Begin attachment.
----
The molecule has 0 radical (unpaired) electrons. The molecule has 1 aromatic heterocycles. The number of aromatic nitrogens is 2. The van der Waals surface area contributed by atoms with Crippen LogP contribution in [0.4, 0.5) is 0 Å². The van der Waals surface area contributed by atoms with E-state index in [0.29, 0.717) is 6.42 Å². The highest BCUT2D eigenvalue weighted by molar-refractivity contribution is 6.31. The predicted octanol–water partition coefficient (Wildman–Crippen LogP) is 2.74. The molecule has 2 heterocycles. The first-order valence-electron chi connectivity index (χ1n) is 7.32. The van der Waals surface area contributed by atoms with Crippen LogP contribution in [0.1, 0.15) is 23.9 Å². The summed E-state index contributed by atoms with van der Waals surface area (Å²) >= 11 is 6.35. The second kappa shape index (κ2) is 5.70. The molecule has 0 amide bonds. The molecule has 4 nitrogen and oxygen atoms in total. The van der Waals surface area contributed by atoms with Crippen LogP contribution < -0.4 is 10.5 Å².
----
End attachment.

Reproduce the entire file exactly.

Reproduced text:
The molecule has 0 radical (unpaired) electrons. The molecule has 1 aromatic heterocycles. The number of aromatic nitrogens is 2. The van der Waals surface area contributed by atoms with Crippen LogP contribution in [0.4, 0.5) is 0 Å². The van der Waals surface area contributed by atoms with E-state index in [0.29, 0.717) is 6.42 Å². The highest BCUT2D eigenvalue weighted by molar-refractivity contribution is 6.31. The predicted octanol–water partition coefficient (Wildman–Crippen LogP) is 2.74. The molecule has 2 heterocycles. The first-order valence-electron chi connectivity index (χ1n) is 7.32. The van der Waals surface area contributed by atoms with Crippen LogP contribution in [0.1, 0.15) is 23.9 Å². The summed E-state index contributed by atoms with van der Waals surface area (Å²) >= 11 is 6.35. The second kappa shape index (κ2) is 5.70. The molecule has 0 amide bonds. The molecule has 4 nitrogen and oxygen atoms in total. The van der Waals surface area contributed by atoms with Crippen LogP contribution < -0.4 is 10.5 Å².